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Investigation helps inspire change

A 5 EYEWITNESS NEWS investigation exposed the state ignoring evidence that could help put violent felons behind bars. They're not ignoring it anymore. After our story aired, state officials changed their minds.

The law couldn't be more clear. Convicted violent felons don't get to touch a gun... ever. But we uncovered evidence that hundreds of violent felons may be breaking that law. We found that evidence in the state's own records by doing something the state refused to do... until now.

Get convicted of a violent crime and The Bureau of Criminal Apprehension keeps a record.

Get a license to shoot deer and the Department of Natural Resources keeps that record.

Find the same person in both and you've found evidence of a possible crime. When we did it we found more than 150 matches. "Being in the woods with someone who is a convicted felon and not knowing that and they're carrying a rifle... that should scare everybody," said Bill Guelker of the Minnesota Department of Corrections at a Senate hearing.

If the state had checked seven years ago, Donald Blom might have been in prison at the time he kidnapped and murdered Katie Poirier. Blom was a convicted rapist with a firearms hunting license.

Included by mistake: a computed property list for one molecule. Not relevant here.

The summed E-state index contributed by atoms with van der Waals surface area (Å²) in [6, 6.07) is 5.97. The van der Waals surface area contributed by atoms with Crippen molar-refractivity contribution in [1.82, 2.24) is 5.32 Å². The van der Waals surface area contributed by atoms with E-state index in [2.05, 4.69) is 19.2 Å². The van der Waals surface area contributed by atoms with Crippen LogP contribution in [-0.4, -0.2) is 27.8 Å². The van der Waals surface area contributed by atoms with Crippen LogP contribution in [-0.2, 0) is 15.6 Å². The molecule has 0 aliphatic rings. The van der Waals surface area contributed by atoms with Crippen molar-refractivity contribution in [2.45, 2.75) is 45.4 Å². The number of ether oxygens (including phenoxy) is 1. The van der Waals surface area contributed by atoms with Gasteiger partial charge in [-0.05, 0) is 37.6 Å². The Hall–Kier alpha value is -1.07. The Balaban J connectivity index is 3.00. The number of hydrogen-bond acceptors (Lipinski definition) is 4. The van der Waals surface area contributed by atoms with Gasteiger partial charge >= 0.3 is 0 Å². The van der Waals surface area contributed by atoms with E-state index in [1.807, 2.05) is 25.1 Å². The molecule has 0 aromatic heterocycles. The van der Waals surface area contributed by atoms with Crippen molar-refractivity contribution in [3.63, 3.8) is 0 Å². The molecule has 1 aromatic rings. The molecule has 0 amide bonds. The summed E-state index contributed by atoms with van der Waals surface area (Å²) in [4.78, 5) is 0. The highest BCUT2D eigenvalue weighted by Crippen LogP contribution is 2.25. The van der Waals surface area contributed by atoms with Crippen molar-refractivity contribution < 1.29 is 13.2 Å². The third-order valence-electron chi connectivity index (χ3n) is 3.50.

Sen. Wes Skoglund, DFL-Minneapolis, has been trying to get the state to compare those two databases ever since. "The Governor should have done this on his own. All the governors should have done this on their own. They didn't."

Last January the Governor's office sent us to the D.N.R. for answers. C.B. Bylander told us, "The purchase of a hunting license doesn't necessarily mean that you are in possession of a firearm."

But when Senator Skoglund showed our story at a committee hearing, the tide turned. "There were people who came into the committee with their arms folded and against it and saw the story and heard the testimony and said it only makes sense to pass."

"We should mandate KSTP to do this," joked Senator Dave Kleis at the hearing.

But without a companion bill in the House, the issue was dead. Or so we thought.

"I said, why not? Why shouldn't we do this?" said Bob Johnson of the B.C.A.. Even without a state law, his agency decided merging the two databases was a good idea. They'll send the matches to law enforcement agencies and probation officers. "If we can provide them a tool and it helps 'em, the better off we all are."

Last January a spokesperson for Governor Pawlenty told us he didn't think matching the data was a good idea. Now that an agency under his control is doing it anyway, we called back. It turns out the Governor's office now supports what the B.C.A. is doing.

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